Hochul’s budget proposes tax hike for cigs, more school aid
New York Gov. Kathy Hochul proposed increasing state school aid by 10%, tuition hikes for public universities and raising cigarette taxes to a nation-high $5.35 per pack as part of her budget proposal Wednesday.
The $227 billion spending plan also includes a proposal to yet again revise state bail law, which is expected to be resisted by liberal state lawmakers. The proposal kicks off weeks of intense negotiations with state legislative leaders as they try to agree on a finalized budget by the April 1 deadline.
The budget would raise the state cigarette tax from $4.35 to $5.35 per pack. Washington, D.C., currently has the highest excise tax nationwide at $4.50, according to the Federation of Tax Administrators.
The budget also would prohibit the sale of all flavored tobacco products, as opposed to just flavored vaping products. The administration said the moves will reduce the number of young smokers.
The governor is proposing a record 10% increase in school aid, to $34.5 billion.
Under Hochul’s proposal, state and city colleges could increase tuition by either 3% or an amount tied to the Higher Education Price Index, whichever is less. The state’s university centers would have the flexibility to raise tuition 6 percentage points above the system’s base tuition rate each year for the next five years for in-state students.
Blair Horner of the New York Public Interest Research Group said the proposed tuition hike made little sense amid declining enrollment.
“The last thing in the world you want to do is make it more expensive to go,” he said.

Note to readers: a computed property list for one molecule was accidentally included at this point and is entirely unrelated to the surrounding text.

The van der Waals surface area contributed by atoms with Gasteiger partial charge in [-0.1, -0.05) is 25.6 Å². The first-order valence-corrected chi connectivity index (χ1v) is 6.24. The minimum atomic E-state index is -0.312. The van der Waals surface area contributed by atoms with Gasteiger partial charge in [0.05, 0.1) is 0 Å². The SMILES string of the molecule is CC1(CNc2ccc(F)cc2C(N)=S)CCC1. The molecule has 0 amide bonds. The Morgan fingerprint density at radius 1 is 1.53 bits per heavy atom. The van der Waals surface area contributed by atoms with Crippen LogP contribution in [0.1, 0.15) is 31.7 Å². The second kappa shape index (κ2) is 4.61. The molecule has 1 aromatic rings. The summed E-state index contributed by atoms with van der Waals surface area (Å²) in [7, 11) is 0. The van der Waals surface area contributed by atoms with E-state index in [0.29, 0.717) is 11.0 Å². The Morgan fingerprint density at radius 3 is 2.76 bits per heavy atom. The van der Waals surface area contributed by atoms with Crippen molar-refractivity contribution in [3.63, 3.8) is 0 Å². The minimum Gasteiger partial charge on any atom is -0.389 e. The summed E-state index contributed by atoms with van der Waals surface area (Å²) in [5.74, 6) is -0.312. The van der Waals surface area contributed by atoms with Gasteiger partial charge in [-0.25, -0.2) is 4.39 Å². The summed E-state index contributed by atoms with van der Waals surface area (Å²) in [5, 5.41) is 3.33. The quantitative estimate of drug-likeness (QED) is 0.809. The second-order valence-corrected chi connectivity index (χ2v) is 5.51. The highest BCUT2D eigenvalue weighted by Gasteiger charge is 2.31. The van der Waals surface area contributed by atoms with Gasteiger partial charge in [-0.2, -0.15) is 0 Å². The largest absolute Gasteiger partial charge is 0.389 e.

Hochul also wants to make more revisions to the state’s bail law, which was changed in 2019 to do away with pretrial incarceration for people accused of most nonviolent offenses.
The law has been tweaked since, but Republicans and some moderate Democrats continue to argue the rules have deprived judges of a tool they could use to hold people likely to commit new crimes.
Budget briefing documents say Hochul wants to give judges greater discretion by removing the “least restrictive means” standard to ensure a defendant returns to court, as opposed to considering how dangerous they appear.
Hochul has said she favors eliminating that “least restrictive” standard for serious crimes.
This is the first spending plan Hochul has crafted since winning an election in November by a tighter margin than Democrats are accustomed to in the reliably blue state. Republicans made gains in New York after hammering Democrats on bail and public safety.
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